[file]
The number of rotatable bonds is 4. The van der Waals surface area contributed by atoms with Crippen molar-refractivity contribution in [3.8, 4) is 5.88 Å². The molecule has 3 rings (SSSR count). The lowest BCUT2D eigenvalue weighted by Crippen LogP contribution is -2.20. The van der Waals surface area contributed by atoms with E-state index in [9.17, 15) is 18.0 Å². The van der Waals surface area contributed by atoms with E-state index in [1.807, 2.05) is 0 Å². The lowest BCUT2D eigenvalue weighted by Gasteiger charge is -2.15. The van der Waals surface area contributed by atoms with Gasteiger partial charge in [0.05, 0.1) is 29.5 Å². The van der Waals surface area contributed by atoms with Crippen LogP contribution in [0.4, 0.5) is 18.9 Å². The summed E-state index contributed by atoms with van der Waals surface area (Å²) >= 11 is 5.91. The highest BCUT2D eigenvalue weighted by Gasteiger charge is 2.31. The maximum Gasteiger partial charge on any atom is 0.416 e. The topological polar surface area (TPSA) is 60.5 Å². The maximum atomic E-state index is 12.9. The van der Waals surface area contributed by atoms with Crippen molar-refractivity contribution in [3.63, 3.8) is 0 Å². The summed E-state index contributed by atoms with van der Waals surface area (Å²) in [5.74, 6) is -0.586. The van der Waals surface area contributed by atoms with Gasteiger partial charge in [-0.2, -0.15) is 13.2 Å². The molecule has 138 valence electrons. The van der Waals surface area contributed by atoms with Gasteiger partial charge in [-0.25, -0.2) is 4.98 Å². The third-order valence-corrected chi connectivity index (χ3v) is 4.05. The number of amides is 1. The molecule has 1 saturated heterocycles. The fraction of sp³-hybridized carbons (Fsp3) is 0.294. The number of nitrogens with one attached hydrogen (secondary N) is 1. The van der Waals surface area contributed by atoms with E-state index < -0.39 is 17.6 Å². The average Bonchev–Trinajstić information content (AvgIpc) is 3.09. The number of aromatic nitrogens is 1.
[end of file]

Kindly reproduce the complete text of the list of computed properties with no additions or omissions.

The number of rotatable bonds is 4. The van der Waals surface area contributed by atoms with Crippen molar-refractivity contribution in [3.8, 4) is 5.88 Å². The molecule has 3 rings (SSSR count). The lowest BCUT2D eigenvalue weighted by Crippen LogP contribution is -2.20. The van der Waals surface area contributed by atoms with E-state index in [9.17, 15) is 18.0 Å². The van der Waals surface area contributed by atoms with E-state index in [1.807, 2.05) is 0 Å². The lowest BCUT2D eigenvalue weighted by Gasteiger charge is -2.15. The van der Waals surface area contributed by atoms with Gasteiger partial charge in [0.05, 0.1) is 29.5 Å². The van der Waals surface area contributed by atoms with Crippen LogP contribution in [0.4, 0.5) is 18.9 Å². The summed E-state index contributed by atoms with van der Waals surface area (Å²) >= 11 is 5.91. The highest BCUT2D eigenvalue weighted by Gasteiger charge is 2.31. The maximum Gasteiger partial charge on any atom is 0.416 e. The topological polar surface area (TPSA) is 60.5 Å². The maximum atomic E-state index is 12.9. The van der Waals surface area contributed by atoms with Crippen molar-refractivity contribution in [3.63, 3.8) is 0 Å². The summed E-state index contributed by atoms with van der Waals surface area (Å²) in [5.74, 6) is -0.586. The van der Waals surface area contributed by atoms with Gasteiger partial charge in [-0.2, -0.15) is 13.2 Å². The molecule has 138 valence electrons. The van der Waals surface area contributed by atoms with Gasteiger partial charge in [-0.25, -0.2) is 4.98 Å². The third-order valence-corrected chi connectivity index (χ3v) is 4.05. The number of amides is 1. The molecule has 1 saturated heterocycles. The fraction of sp³-hybridized carbons (Fsp3) is 0.294. The number of nitrogens with one attached hydrogen (secondary N) is 1. The van der Waals surface area contributed by atoms with E-state index < -0.39 is 17.6 Å². The average Bonchev–Trinajstić information content (AvgIpc) is 3.09. The number of aromatic nitrogens is 1.